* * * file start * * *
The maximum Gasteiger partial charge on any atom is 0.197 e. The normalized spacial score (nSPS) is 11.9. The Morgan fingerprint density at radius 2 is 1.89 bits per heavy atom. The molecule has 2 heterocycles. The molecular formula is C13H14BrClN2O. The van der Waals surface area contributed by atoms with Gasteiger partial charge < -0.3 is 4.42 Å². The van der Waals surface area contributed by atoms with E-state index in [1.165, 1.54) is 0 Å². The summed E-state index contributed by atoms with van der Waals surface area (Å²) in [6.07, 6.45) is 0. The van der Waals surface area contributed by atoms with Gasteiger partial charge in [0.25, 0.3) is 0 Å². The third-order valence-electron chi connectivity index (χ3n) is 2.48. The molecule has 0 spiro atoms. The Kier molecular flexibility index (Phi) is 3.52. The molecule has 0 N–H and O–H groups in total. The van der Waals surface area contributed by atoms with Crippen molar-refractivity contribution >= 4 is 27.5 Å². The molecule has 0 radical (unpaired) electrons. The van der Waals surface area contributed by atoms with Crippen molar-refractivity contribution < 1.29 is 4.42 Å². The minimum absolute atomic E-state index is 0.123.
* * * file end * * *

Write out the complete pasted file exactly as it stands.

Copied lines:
The maximum Gasteiger partial charge on any atom is 0.197 e. The normalized spacial score (nSPS) is 11.9. The Morgan fingerprint density at radius 2 is 1.89 bits per heavy atom. The molecule has 2 heterocycles. The molecular formula is C13H14BrClN2O. The van der Waals surface area contributed by atoms with Gasteiger partial charge < -0.3 is 4.42 Å². The van der Waals surface area contributed by atoms with E-state index in [1.165, 1.54) is 0 Å². The summed E-state index contributed by atoms with van der Waals surface area (Å²) in [6.07, 6.45) is 0. The van der Waals surface area contributed by atoms with Gasteiger partial charge in [0.25, 0.3) is 0 Å². The third-order valence-electron chi connectivity index (χ3n) is 2.48. The molecule has 0 spiro atoms. The Kier molecular flexibility index (Phi) is 3.52. The molecule has 0 N–H and O–H groups in total. The van der Waals surface area contributed by atoms with Crippen molar-refractivity contribution >= 4 is 27.5 Å². The molecule has 0 radical (unpaired) electrons. The van der Waals surface area contributed by atoms with Crippen molar-refractivity contribution < 1.29 is 4.42 Å². The minimum absolute atomic E-state index is 0.123.